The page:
holding that the court may accept parties' stipulation to de novo reviewSummary of this case from Wise v. Maximus Fed. Servs.
Nos. 07-55286, 07-55492.
Argued and Submitted March 5, 2009.
Filed April 13, 2009.
Corinne Chandler, Esq., Kantor Kantor, LLP, Northridge, CA, for Plaintiff-Appellee.
Robert F. Keehn, Esq., Galton Helm, Los Angeles, CA, for Defendants-Appellants.
Appeal from the United States District Court for the Central District of California, Audrey B. Collins, Chief District Judge, Presiding. D.C. No. CV-05-03612-ABC.
This disposition is not appropriate for publication and may not be cited except as provided by 9th Cir. R. 36-3.
Defendants Continental Casualty Company et al. appeal the judgment of the district court in favor of plaintiff Willow Rorabaugh on her claim for long term disability plan benefits under the Employee Retirement Income Security Act ("ERISA"), 29 U.S.C. § 1001, et seq.
1. Defendants waived their right to appeal the district court's choice of the de novo standard of review by filing a stipulation to the standard and reiterating the stipulation in their trial memorandum. Ritchie v. United States, 451 F.3d 1019, 1026 n. 12 (9th Cir. 2006). Defendants' authority, Regula v. Delta Family-Care Disability Survivorship Plan, 266 F.3d 1130, 1138 (9th Cir. 2001), judgment vacated on other grounds, 539 U.S. 901, 123 S.Ct. 2267, 156 L.Ed.2d 109 (2003), does not require that we ignore the stipulation. In Regula we declined to adhere to the parties' stipulation to abuse of discretion review because the stipulation did not disclose whether the parties intended highly deferential or less deferential abuse of discretion review. Id. at 1139. Defendants' stipulation to de novo review presents no such concern.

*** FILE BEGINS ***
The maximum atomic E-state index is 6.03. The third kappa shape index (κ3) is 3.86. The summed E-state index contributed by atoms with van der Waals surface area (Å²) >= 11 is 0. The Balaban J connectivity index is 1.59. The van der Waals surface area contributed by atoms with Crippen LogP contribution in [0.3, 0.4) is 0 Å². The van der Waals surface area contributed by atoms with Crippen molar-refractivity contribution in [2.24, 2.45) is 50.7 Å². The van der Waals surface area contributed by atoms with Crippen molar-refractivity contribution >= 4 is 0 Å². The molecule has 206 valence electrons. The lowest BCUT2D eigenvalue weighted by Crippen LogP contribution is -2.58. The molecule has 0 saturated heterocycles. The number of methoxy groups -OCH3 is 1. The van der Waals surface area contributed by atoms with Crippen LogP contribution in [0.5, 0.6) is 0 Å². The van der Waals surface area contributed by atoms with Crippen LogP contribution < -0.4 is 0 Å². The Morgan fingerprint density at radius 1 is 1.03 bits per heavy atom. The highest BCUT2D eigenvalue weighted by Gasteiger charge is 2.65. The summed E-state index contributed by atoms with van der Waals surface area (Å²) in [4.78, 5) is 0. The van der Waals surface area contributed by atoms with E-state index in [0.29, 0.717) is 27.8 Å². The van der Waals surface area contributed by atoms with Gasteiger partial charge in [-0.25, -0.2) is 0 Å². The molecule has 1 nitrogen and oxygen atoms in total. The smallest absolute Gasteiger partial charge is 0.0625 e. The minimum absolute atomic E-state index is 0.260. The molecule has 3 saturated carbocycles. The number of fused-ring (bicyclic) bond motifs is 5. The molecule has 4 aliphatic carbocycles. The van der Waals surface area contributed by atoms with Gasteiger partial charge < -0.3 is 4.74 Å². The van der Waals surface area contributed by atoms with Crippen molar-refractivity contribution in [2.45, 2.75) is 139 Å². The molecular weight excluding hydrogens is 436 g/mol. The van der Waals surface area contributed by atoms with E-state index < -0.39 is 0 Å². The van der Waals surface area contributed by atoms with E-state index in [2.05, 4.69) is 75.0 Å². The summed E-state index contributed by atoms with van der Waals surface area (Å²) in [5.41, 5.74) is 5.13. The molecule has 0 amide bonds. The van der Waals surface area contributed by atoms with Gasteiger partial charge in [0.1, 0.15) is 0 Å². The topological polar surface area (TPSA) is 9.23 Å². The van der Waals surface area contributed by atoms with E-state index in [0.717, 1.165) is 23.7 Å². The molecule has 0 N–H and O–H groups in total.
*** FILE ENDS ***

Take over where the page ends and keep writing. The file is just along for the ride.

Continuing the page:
2. Defendants waived their right to appeal the admission of Dr. Marks's deposition testimony by failing to raise an objection in the district court, and by relying on the evidence in their trial memorandum. Ritchie, 451 F.3d at 1026 n. 12.
3. On de novo review, the district court permissibly credited the opinions of Rorabaugh's treating physicians. Defendants are correct that "plan administrators are not obliged to accord special deference to the opinions of treating physicians." Black Decker Disability Plan v. Nord, 538 U.S. 822, 825, 123 S.Ct. 1965, 155 L.Ed.2d 1034 (2003). Contrary to defendants' argument, however, the record does not show that the district court gave "special deference to the opinions of [Rorabaugh's] treating physicians." Id.
4. The district court's determination that Rorabaugh is totally disabled within the meaning of the long term disability plan is not clearly erroneous. See Deegan v. Cont'l Cos. Co., 167 F.3d 502, 508-09 (9th Cir. 1999). The medical records (including the functional assessment tool completed by Dr. Dyes), the physical demands analysis submitted by Rorabaugh's employer, and the plan summary's definition of "total disability," constitute reasonable bases for the determination of total disability.
5. By failing to raise the matter before the district court, defendants waived their right to appeal the award of benefits through the date of the judgment. Ritchie, 451 F.3d at 1026 n. 12.
6. Rorabaugh's request for attorney fees is premature. Rorabaugh may file a separate request for attorney fees under 9th Cir. R. 39-1.6.